The Backstory

The Torah abounds with tales of sibling rivalry that run the gamut—from latent hatred to outright murder. And so, in Vayeitzei, we have a refreshing break asLeah prayed to give birth to a girl we read the account of the sisterly love exhibited between Rachel and Leah. We learn of Rachel’s act of self-sacrifice in favor of her older sister, Leah, when she switched identities under the marriage canopy (and the marital bed) to save Leah from the humiliation of having to marry Jacob’s immoral and depraved older brother, Esau.

Less known is the story where Leah, pregnant with her seventh child, prayed to give birth to a girl and not bear Jacob another son. Leah knew that there were to be Twelve Tribes. When she realized that she was pregnant, Jacob already had 10 sons (six from Leah and two from each of the handmaids, Bilhah and Zilpah). Concerned that if she gave birth to another boy, it would be Jacob’s 11th son, and so, at the very most, Rachel could have only one son to complete the 12 Jacob was destined to have.

To spare Rachel the humiliation of being considered “less than a handmaiden,” each of whom bore Jacob two sons, Leah prayed not to give birth to another boy.

How did these two sisters muster the strength to forbear their deepest desires?

In deceiving Jacob, Rachel could have no assurance that she would ever marry the love of her life. At best, she would have had to share her husband. And in trying to avert an imbalance and emotional devastation to Rachel, Leah essentially gave up the chance to be the mother of another one of the tribes, as well as trying to curry any additional favor with Jacob.

In exercising such powerful restraint for the sake of the other, both sisters teach us the lessons of altruism.

The Kindness of Strangers: Pure Altruism:

Every day, it seems, the news bears tales of horror, acts of violence and evil unleashed by man upon his fellow. It is often the case, however, that there are heroes that emerge in these stories—and not just people trying to save loved ones, but bystanders who risk life and limb to help total strangers. Why?

To the “survival of the fittest” mentality, altruism has to be an embarrassment. That’s why science tries to explain it away as a vestige of a survival tactic when we lived in small groups and tribes of closely related people. Or, as the pundits say, altruism is really ego-based and self-serving; therefore, we do kind acts in the hopes of reciprocity, to elicit the admiration of others or to get brownie points for heaven.

When we move beyond living in a transactional world, when there is no social or self-serving benefit to our actions, we are acting from a feeling of empathy that recognizes our larger sense of connection. Just as our body feels pain when any part of it is suffering, the empathetic person doesn’t merely tolerate or even respect others, but feels personally aligned with them to the point of identifying with their suffering and needs.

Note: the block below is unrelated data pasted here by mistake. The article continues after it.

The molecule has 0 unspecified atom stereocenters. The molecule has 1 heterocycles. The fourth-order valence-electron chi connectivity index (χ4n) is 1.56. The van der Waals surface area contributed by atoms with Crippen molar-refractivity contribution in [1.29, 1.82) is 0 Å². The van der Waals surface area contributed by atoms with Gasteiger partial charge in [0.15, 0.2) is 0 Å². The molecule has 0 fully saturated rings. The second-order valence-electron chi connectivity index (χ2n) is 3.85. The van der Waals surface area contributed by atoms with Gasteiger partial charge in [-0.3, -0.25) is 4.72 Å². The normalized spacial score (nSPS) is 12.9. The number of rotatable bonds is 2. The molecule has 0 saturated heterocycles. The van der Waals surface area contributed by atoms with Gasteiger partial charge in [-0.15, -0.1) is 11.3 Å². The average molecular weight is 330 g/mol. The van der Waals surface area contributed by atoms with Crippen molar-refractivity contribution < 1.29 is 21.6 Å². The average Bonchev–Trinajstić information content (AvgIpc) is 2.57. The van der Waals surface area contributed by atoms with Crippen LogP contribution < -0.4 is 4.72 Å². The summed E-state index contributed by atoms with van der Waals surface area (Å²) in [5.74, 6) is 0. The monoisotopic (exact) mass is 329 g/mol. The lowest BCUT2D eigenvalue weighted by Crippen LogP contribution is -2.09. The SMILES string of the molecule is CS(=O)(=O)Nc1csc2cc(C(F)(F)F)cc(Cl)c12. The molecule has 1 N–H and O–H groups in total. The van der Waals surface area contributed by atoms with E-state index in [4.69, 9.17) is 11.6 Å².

And so, the more inclusive of “other” wePure altruism is “other-focused” are, the more extensive is our sense of empathy, which has an impact on how we behave. Pure altruism is “other-focused,” originating from an inner sense of kinship and a desire to ease pain. Empathy is why thousands of “strangers” show up for the funerals of victims of terror in Israel. Or when we read about shocking and sickening accounts, empathy is what causes us to lose another piece of our collective heart.

The First Thanksgiving

In the Talmud, the rabbis note that from the day G‑d created the world, no one bothered to praised Him until Leah, when she gave birth to her fourth son, naming him Yehuda, from the word, hoda’ah, which means, “to thank.” Since names convey spiritual essence, the Jewish people (Yehudim) should realize that gratitude comprises their core component of being. Furthermore, the very existence and makeup of the Twelve Tribes came about through the altruism of two sisters, each motivated by empathy and wanting to ease the suffering of the other.

In Vayeitze, we also read the story of Jacob’s ladder, reaching from earth to heaven. Let us build our own ladders: one side comprising “gratitude” and the other “empathy.” Let the rungs between them be the steps of compassion, connection and kindness. Let us lean our ladders against the right wall, climb the ladder of spiritual success and bring heaven down to earth.